Józef Tusk

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Józef Tusk
Born(1907-03-23)March 23, 1907
DiedJune 12, 1987(1987-06-12) (aged 80)
Nationality Poland
RelativesDonald Tusk

Józef Tusk (23 March 1907 – 12 June 1987) was the grandfather of the former Prime Minister of Poland, Donald Tusk. During World War II, He served in the Wehrmacht, which proved to be controversial during the 2005 Polish presidential election. He worked as a luthier.


A member of the Kashubian minority, Józef Tusk was born in Gdańsk (Danzig, German Empire) to Józef Tusk (1870–1910)[1] and Augustyna Tusk (née Adamczyk; 1870–1962).[2] He became a citizen of the Free City of Danzig after World War I and worked for the Polish railway in the Free City.[3][4] He became a member of the Polish Secret Military Organization (Tajna Organizacja Wojskowa, TOW), which prepared behind-the-lines operatives in case of the war. On 1 September 1938 Tusk was placed in the position of the telegraphist in the Danzig (Gdańsk) railway station. It is likely, but not confirmed, that he had been working with the Polish intelligence services.[5] On 1 September 1939, when Germany invaded Poland, the Free City of Danzig was incorporated into the German Reich and the citizens of the Free City became German nationals. Tusk was assaulted in his house in the morning, and later witnessed German arrests of Poles at the railway station, and the Defence of the Polish Post in Danzig.[5]

Józef Tusk reported the assault to Danzig police, and was subsequently arrested as a Polish activist, described as a "Polish fanatic, dangerous to the security of the German State"; his family on the same day was evicted from their house.[5] Tusk was a forced laborer working in the construction of the Stutthof concentration camp[5][6] In 1941 he was interviewed by Gestapo and imprisoned in Neuengamme concentration camp.[7] On 26 August 1942 he was released from Neuengamme.[7]

On 2 August 1944 Tusk was conscripted into Wehrmacht, into the 328. Grenadier-Ersatz- und Ausbildungsbatallion (328th Grenadier Replacement and Training Battalion).[7][8][9] After about four months, around 24 November 1944 or soon afterward, he either deserted, defecting to the Polish Armed Forces in the West, or was imprisoned in an Allied prisoners-of-war camp.[10][11]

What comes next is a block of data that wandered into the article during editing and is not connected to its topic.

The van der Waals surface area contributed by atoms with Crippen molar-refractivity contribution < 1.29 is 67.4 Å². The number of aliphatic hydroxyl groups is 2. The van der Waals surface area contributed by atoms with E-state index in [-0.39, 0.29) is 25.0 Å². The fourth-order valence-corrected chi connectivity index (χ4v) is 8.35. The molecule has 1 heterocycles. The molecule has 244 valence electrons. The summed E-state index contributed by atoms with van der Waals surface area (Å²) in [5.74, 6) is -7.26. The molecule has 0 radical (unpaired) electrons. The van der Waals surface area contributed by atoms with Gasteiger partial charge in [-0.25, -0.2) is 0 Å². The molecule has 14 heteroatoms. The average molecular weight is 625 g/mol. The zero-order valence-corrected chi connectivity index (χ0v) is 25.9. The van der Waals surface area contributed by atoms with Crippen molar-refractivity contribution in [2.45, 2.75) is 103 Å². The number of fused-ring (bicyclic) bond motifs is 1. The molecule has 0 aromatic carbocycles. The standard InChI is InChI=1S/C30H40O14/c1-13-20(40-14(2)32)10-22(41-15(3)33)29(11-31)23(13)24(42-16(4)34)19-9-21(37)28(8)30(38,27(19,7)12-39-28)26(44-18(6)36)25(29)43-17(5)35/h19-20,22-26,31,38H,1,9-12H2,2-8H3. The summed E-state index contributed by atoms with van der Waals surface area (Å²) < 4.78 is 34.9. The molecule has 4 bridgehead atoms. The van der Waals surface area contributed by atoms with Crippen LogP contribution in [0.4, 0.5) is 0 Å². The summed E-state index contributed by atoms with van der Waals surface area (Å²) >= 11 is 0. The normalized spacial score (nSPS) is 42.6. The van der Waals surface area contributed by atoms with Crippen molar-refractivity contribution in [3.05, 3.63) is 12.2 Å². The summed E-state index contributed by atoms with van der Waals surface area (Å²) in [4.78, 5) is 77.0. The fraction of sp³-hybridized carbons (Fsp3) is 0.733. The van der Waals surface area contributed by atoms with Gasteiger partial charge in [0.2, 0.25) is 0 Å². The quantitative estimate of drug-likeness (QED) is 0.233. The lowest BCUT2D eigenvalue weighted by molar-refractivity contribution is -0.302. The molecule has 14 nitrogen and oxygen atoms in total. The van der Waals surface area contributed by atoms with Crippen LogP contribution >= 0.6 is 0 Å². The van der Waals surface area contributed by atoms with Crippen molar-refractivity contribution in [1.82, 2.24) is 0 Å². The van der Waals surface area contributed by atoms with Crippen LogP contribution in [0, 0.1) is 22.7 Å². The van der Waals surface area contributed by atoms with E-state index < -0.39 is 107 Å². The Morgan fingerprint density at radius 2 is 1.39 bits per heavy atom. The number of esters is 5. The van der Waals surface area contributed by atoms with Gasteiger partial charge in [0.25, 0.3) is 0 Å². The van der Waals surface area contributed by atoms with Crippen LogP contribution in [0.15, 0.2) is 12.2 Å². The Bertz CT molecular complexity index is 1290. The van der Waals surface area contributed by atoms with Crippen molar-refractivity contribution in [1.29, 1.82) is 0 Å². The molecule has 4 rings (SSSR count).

Józef Tusk returned to Sopot, where his family moved to, in the People's Republic of Poland, in mid-October 1945.[11] According to his family and friends, he never spoke much about his wartime history.


Tusk's conscription to Wehrmacht proved to be controversial during the 2005 Polish presidential election, when it was called the "Wehrmacht affair" (Polish: Afera wehrmachtowa), and the most heated issue of the campaign.[12][13][14] Similar instances of Poles forced to serve in the German army have proven controversial, particularly after the war, but even in modern Poland saying that a family member served in the German Army is looked down upon.[9][12][15][16] Józef's grandson, Donald Tusk, was a presidential candidate from the Civic Platform party, and the claim that his grandfather served in the Wehrmacht gained notoriety in the media after it was made by the politician from an opposing party, Jacek Kurski from Law and Justice (PiS).[15][17] This was seen as an attempt to damage Tusk's reputation, by an association with Wehrmacht, the army of Nazi Germany, seen quite negatively in Poland.[9][15] Donald Tusk stated that he had no knowledge of this part of his family's history; sources vary on the extent to which the revelation had any impact on the presidential campaign, which was eventually won by Tusk's opponent, Lech Kaczyński from PiS.[13][15] Kurski was expelled from PiS for his role in the accusations, and Kaczyński issued an apology in the name of his political party to Tusk.[15]


  1. ^ "Józef Tusk". geni.com.
  2. ^ "Augustyna Tusk". geni.com.
  3. ^ Raubzug in der Geschichte Der Spiegel, 24.10.2005 (in German)
  4. ^ Enkel haften für ihre Grossväter Die Welt, 19.06.2007 (in German)
  5. ^ a b c d (in Polish) Barbara Szczepuła , Józef Tusk i inni (2), Dziennik Bałtycki, 2006-08-12
  6. ^ (in Polish), Barbara Szczepuła, Józef Tusk i inni. Niemiecki niewolnik, 2006-08-18
  7. ^ a b c (in Polish), Barbara Szczepuła, Józef Tusk i inni. Wielka litera "P", 2006-08-25
  8. ^ http://www.lexikon-der-wehrmacht.de/Gliederungen/InfErsBat/InfErsBat328-R.htm
  9. ^ a b c (in Polish), Barbara Szczepuła, Józef Tusk i inni. Batalion 328, 2006-08-31
  10. ^ (in Polish), Barbara Szczepuła, Józef Tusk i inni. Każdy swoje przeżył, 2006-09-14
  11. ^ a b (in Polish), Barbara Szczepuła, Józef Tusk i inni (9). Nie płacz, Juliśka, 2006-09-28
  12. ^ a b (in Polish) Barbara Szczepuła , Józef Tusk i inni, Dziennik Bałtycki, 2006-08-04
  13. ^ a b "Europe | Profile: Donald Tusk". BBC News. 2007-10-22. Retrieved 2010-03-14.
  14. ^ (in Polish) Raport o dziadku z Wehrmachtu, Wprost, 2006-08-17
  15. ^ a b c d e (in Polish) "Afera wehrmachtowa" bez wpływu na sondaże , WP.PL, 2005-10-17
  16. ^ (in Polish), Barbara Szczepuła, Józef Tusk i inni. Wehrmacht albo Stutthof, 2006-09-07
  17. ^ "Nowe dokumenty ws. dziadka Donalda Tuska" (in Polish). Archived from the original on June 17, 2008. Retrieved July 4, 2011. , 15 October 2005

Further reading[edit]

  • Barbara Szczepuła, Dziadek w Wehrmachcie [Grandpa in Wehrmacht], Gdańsk: słowo/obraz terytoria, 2007, ISBN 978-83-7453-709-4.

External links[edit]